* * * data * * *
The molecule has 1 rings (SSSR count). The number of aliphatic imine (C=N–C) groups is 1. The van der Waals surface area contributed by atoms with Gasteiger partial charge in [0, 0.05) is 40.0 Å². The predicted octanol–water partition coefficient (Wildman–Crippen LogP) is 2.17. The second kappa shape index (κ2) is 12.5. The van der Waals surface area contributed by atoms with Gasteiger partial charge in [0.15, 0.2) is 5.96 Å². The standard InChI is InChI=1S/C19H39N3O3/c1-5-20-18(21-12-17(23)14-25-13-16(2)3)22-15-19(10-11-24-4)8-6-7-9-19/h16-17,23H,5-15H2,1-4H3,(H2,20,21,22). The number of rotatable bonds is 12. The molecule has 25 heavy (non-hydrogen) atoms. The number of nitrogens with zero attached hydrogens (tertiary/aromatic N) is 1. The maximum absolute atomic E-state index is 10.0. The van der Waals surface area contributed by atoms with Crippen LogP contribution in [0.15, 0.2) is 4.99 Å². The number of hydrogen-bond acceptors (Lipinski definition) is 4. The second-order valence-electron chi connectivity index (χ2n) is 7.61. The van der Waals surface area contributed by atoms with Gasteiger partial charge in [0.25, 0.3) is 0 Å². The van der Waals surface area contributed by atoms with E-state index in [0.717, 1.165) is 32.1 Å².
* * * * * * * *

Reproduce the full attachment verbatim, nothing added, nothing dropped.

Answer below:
The molecule has 1 rings (SSSR count). The number of aliphatic imine (C=N–C) groups is 1. The van der Waals surface area contributed by atoms with Gasteiger partial charge in [0, 0.05) is 40.0 Å². The predicted octanol–water partition coefficient (Wildman–Crippen LogP) is 2.17. The second kappa shape index (κ2) is 12.5. The van der Waals surface area contributed by atoms with Gasteiger partial charge in [0.15, 0.2) is 5.96 Å². The standard InChI is InChI=1S/C19H39N3O3/c1-5-20-18(21-12-17(23)14-25-13-16(2)3)22-15-19(10-11-24-4)8-6-7-9-19/h16-17,23H,5-15H2,1-4H3,(H2,20,21,22). The number of rotatable bonds is 12. The molecule has 25 heavy (non-hydrogen) atoms. The number of nitrogens with zero attached hydrogens (tertiary/aromatic N) is 1. The maximum absolute atomic E-state index is 10.0. The van der Waals surface area contributed by atoms with Crippen LogP contribution in [0.15, 0.2) is 4.99 Å². The number of hydrogen-bond acceptors (Lipinski definition) is 4. The second-order valence-electron chi connectivity index (χ2n) is 7.61. The van der Waals surface area contributed by atoms with Gasteiger partial charge in [0.25, 0.3) is 0 Å². The van der Waals surface area contributed by atoms with E-state index in [0.717, 1.165) is 32.1 Å².